Today was my day for running errands. My career path has created an interesting schedule for me. I don’t have a normal 9am-5pm, Monday-Friday type of work week. Often, I have bizarre days off – like a Tuesday. Teaching, freelancing, and writing have their perks in this way. When I need to accomplish personal errands, I don’t have to fight big crowds that the weekends often bring.
The day started off innocently enough. I worked on some projects from home while I had my morning coffee. Then, I prepared my to-do list and left the house around 11am. Tuesdays are usually for mundane activities. Really! I swear! My to-do list was the following:
- Drop some items off at a consignment store
- Buy groceries
- Post office
- Write a post
The thing about consignment stores is that I always end up browsing the racks while waiting. And then I saw this:
Those bright orange vinyl bows caught my attention. What a fun and interesting detail. “Well, it can’t hurt to look. I am just going to wait anyway . . .” I thought to myself. I went over to the rack and grabbed the hanger. My inner dialog of “I really shouldn’t be spending money on clothes. I need to buy groceries. It’s such a bright orange hue, anyway . . . I’m not sure if I could pull it off . . .” was immediately silenced when I saw the label.
AndrÃ© CourrÃ¨ges! How did my day suddenly go from groceries to this? AndrÃ© CourrÃ¨ges (b. 1923) is a French designer that contributed to the futuristic style of the late 1960s and early 1970s.
“Space age” designs were so iconic of this era. America and Russia were literally racing each other to land on the moon. Satellites and other technology were being developed rapidly. This shifted interest to the future. Could we colonize other planets? Would future generations live on space ships? How would styles change due to this environmental change?
Designers like AndrÃ© CourrÃ¨ges and Pierre Cardin tried to answer these questions in their clothing designs. Space age clothing had the following characteristics:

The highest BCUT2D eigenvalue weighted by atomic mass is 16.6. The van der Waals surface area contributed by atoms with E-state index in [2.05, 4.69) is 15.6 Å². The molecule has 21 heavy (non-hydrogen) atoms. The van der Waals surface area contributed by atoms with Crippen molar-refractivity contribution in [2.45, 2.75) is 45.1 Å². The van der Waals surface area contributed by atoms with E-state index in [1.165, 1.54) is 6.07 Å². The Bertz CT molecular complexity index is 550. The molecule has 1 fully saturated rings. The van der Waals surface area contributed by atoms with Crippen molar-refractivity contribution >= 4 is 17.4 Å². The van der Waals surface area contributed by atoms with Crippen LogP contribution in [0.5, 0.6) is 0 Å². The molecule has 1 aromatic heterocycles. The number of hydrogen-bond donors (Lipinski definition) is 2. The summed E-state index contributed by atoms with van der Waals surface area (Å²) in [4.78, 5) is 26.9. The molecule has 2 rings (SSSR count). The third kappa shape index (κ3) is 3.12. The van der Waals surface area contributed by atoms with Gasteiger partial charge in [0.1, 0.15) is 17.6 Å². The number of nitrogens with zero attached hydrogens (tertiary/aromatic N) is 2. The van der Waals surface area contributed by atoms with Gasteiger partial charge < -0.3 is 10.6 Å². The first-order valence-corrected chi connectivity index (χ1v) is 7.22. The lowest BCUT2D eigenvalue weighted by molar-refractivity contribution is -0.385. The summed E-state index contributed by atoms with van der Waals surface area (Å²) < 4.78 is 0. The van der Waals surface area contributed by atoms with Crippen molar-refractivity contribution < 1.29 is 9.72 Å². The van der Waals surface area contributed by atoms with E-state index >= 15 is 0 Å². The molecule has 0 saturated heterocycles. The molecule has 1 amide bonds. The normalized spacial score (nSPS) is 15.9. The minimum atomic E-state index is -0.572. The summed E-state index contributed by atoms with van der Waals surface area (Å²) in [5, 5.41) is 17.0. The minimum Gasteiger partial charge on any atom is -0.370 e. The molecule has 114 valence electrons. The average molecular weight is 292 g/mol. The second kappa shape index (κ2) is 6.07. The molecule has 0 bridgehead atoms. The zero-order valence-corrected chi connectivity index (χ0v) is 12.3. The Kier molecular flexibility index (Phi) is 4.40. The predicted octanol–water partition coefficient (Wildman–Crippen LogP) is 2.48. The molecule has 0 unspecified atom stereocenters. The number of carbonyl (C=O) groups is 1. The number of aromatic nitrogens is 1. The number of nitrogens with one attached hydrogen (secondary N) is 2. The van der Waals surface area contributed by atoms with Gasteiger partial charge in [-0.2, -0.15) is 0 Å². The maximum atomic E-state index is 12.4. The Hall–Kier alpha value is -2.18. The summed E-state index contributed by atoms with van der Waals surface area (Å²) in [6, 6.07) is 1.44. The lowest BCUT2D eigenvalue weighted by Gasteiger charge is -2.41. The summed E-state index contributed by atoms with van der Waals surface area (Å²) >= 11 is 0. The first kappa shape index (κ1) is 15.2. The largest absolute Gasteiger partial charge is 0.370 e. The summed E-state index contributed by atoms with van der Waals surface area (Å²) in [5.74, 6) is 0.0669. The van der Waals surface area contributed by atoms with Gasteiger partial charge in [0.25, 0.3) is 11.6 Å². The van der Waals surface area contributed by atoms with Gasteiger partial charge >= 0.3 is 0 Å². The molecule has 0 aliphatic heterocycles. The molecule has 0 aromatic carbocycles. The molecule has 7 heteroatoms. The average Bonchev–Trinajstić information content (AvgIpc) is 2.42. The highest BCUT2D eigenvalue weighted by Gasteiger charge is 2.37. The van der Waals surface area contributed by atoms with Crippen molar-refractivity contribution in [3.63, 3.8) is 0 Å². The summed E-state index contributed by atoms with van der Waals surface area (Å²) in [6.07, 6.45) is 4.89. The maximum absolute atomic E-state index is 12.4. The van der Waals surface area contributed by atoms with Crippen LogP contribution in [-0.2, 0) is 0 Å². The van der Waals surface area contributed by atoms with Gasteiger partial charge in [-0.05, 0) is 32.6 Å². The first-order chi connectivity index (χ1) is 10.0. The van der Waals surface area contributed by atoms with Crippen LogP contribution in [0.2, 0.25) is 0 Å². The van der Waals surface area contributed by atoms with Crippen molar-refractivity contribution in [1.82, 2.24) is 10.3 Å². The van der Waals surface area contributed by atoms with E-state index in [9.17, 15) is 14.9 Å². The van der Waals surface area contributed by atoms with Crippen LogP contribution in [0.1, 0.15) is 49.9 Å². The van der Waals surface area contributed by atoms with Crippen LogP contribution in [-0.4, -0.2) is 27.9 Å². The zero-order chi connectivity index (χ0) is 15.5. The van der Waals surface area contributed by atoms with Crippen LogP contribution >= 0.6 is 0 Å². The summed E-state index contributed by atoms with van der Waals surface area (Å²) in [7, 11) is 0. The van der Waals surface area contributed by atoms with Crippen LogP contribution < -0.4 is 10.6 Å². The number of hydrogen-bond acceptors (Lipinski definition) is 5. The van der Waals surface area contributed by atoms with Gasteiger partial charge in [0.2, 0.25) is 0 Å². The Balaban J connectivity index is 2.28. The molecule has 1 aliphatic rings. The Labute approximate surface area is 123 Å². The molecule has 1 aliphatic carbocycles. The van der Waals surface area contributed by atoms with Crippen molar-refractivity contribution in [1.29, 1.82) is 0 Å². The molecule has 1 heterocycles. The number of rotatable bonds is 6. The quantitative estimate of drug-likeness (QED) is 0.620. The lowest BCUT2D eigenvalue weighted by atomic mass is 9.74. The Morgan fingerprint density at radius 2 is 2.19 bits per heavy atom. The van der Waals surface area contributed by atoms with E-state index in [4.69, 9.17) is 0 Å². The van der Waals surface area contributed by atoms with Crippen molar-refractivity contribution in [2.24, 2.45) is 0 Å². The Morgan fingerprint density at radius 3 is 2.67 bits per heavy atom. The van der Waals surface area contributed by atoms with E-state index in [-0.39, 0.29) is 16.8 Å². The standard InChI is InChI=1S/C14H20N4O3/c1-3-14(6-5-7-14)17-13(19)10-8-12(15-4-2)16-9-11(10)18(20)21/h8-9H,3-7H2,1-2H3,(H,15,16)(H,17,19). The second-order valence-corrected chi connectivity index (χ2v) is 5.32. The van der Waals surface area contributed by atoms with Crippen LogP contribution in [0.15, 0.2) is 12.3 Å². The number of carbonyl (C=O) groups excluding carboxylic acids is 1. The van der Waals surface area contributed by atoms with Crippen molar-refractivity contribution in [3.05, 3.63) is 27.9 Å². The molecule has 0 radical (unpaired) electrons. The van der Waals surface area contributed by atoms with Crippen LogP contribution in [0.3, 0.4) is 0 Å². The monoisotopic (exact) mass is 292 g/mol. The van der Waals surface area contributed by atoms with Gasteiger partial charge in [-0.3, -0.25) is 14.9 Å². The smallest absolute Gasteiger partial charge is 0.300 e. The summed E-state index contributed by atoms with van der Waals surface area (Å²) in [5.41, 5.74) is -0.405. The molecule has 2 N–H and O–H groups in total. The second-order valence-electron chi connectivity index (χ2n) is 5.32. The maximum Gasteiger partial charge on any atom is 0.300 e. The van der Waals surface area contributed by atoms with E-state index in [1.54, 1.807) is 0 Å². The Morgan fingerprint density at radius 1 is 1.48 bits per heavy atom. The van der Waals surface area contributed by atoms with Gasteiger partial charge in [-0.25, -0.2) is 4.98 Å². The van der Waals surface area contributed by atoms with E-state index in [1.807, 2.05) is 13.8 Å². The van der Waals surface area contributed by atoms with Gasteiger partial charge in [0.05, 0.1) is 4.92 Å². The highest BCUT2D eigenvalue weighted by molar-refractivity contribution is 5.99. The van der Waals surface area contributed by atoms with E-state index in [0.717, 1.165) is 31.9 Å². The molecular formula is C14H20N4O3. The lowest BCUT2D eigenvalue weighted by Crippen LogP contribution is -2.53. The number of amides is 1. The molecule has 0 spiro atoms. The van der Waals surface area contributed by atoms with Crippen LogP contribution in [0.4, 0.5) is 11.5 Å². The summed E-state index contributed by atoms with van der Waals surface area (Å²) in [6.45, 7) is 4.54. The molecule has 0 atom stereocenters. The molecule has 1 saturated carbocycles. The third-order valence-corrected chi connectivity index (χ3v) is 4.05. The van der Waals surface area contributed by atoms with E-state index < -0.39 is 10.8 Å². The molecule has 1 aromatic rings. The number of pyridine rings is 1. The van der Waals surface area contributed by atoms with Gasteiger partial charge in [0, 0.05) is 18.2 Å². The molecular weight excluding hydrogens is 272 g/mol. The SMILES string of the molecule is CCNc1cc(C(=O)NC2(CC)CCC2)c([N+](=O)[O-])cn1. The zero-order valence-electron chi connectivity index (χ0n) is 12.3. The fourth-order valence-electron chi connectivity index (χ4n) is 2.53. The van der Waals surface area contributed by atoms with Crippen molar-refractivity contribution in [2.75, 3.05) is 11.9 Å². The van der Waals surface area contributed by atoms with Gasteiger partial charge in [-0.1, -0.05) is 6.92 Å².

- use of hardware accessories
- durable, industrial materials
- androgynous, unisex styles
CourrÃ¨ges first studied as an architect. According to the Kyoto Costume Institute, he worked at Balenciaga before opening his own couture house in 1961. His couture collections always challenged cultural rules about fashion. For example, he was the first couture designer to present pants in a collection in 1963. He also presented the mini skirt in 1965. CourrÃ¨ges went on to design ready-to-wear in the late 1960s. This dress was from the ready-to-wear line. I wanted to photograph it on my mannequin, but the dress was too small. So I had to try it on. (!!!!!!!!!!!!!!!!!)
The dress has some very minor flaws: the pull tab on the zipper is damaged, making it difficult to zip. The vinyl bow on the right side is attached with hook and eyes that need to be reinforced. All very easy to execute repairs.
Judging by the length, I’d say the dress is from the very early 1970s. Since the label has a style number 27051, I was able to discover some additional information. Kerry Taylor Auctions sold the same style in black in 2009. They dated the dress to circa 1970.
I must confess, if asked to choose between groceries or CourrÃ¨ges I would pick CourrÃ¨ges every time. But why choose when you can have both?